Google Puts Watermark on AI Images

Google Puts Watermark on AI Images

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In an attempt to combat the rise of misinformation, Google’s AI arm SynthID is trialing a digital watermark to spot images made by artificial intelligence, which works by embedding changes to individual pixels in images so the watermarks are visible to computers but not to the human eye. Still, DeepMind says it is not “foolproof against extreme image manipulation”.

The usual kind of watermarks, which are typically a logo or text added on an image, aren’t enough for identifying Al-generated images because they can be easily edited out.

According to BBC News, Google’s system creates an effectively invisible watermark, which will allow people to use its software to find out instantly whether the picture is real or made by a machine, but the system will currently only apply to images generated by Google’s own image generator, Imagen.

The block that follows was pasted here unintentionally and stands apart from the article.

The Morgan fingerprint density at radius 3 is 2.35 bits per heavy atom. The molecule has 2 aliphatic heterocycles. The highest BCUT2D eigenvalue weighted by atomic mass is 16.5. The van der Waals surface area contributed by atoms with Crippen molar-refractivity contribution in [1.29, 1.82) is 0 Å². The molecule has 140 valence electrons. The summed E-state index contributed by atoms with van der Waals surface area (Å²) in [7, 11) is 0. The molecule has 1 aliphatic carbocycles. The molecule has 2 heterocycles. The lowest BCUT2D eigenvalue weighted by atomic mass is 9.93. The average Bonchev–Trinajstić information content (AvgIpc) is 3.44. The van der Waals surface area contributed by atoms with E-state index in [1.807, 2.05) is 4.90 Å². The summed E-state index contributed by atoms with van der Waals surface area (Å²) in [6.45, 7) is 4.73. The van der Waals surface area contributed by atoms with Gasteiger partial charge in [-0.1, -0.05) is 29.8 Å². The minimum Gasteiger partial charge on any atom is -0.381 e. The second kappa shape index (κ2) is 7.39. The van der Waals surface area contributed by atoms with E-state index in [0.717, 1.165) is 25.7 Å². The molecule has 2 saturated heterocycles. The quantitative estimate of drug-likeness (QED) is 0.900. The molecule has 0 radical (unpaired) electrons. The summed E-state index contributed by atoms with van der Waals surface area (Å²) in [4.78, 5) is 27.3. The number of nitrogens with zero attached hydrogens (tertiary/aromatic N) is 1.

Pushmeet Kohli, head of research at DeepMind states that the firm’s software can still identify the presence of the watermark even after the image is cropped or edited.

“You can change the color, you can change the contrast, you can even resize it… [and DeepMind] will still be able to see that it is AI-generated,” he said, but nevertheless reiterated that this is an “experimental launch” of the system, and the company needs people to use it to further improve it.

In July of 2023, Google was one of seven leading AI companies (including Microsoft and Amazon) to sign an agreement to ensure the safe development and use of AI, including ensuring that people can spot computer-made images by implementing watermarks.

Claire Leibowicz from the campaign group Partnership on AI stated that there needs to be more coordination between businesses and that standardization is needed in the field. She explained that there are currently so many different methods being pursued, that they need to monitor their impact and get better reporting on which are working and to what end.

In addition to images, Meta also published a research paper for its unreleased video generator called “Make-A-Video”, saying that watermarks will be added to generated videos to meet similar demands for transparency over AI-generated works.